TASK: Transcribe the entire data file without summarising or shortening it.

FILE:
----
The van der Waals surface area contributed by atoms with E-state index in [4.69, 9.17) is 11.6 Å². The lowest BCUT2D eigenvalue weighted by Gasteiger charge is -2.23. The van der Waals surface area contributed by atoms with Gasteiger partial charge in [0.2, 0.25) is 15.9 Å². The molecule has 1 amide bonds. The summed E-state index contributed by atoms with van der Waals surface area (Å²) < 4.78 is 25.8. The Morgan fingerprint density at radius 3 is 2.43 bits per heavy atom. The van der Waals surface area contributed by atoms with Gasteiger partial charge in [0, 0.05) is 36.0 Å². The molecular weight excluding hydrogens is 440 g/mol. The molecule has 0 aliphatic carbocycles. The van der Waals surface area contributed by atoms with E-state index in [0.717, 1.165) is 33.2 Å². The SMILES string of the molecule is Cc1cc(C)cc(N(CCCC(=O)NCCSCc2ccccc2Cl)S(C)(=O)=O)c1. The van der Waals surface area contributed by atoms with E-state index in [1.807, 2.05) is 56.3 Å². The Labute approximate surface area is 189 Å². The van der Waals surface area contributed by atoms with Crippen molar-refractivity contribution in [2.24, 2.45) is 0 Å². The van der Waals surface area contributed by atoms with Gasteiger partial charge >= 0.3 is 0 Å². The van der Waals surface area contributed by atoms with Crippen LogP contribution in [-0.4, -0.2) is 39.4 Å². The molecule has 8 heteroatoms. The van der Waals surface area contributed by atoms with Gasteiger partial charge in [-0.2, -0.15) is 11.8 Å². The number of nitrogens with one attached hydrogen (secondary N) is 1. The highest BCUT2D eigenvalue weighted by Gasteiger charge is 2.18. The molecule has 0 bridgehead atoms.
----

The van der Waals surface area contributed by atoms with E-state index in [4.69, 9.17) is 11.6 Å². The lowest BCUT2D eigenvalue weighted by Gasteiger charge is -2.23. The van der Waals surface area contributed by atoms with Gasteiger partial charge in [0.2, 0.25) is 15.9 Å². The molecule has 1 amide bonds. The summed E-state index contributed by atoms with van der Waals surface area (Å²) < 4.78 is 25.8. The Morgan fingerprint density at radius 3 is 2.43 bits per heavy atom. The van der Waals surface area contributed by atoms with Gasteiger partial charge in [0, 0.05) is 36.0 Å². The molecular weight excluding hydrogens is 440 g/mol. The molecule has 0 aliphatic carbocycles. The van der Waals surface area contributed by atoms with E-state index in [0.717, 1.165) is 33.2 Å². The SMILES string of the molecule is Cc1cc(C)cc(N(CCCC(=O)NCCSCc2ccccc2Cl)S(C)(=O)=O)c1. The van der Waals surface area contributed by atoms with E-state index in [1.807, 2.05) is 56.3 Å². The Labute approximate surface area is 189 Å². The van der Waals surface area contributed by atoms with Crippen molar-refractivity contribution in [2.24, 2.45) is 0 Å². The van der Waals surface area contributed by atoms with Gasteiger partial charge >= 0.3 is 0 Å². The van der Waals surface area contributed by atoms with Crippen LogP contribution in [-0.4, -0.2) is 39.4 Å². The molecule has 8 heteroatoms. The van der Waals surface area contributed by atoms with Gasteiger partial charge in [-0.2, -0.15) is 11.8 Å². The number of nitrogens with one attached hydrogen (secondary N) is 1. The highest BCUT2D eigenvalue weighted by Gasteiger charge is 2.18. The molecule has 0 bridgehead atoms.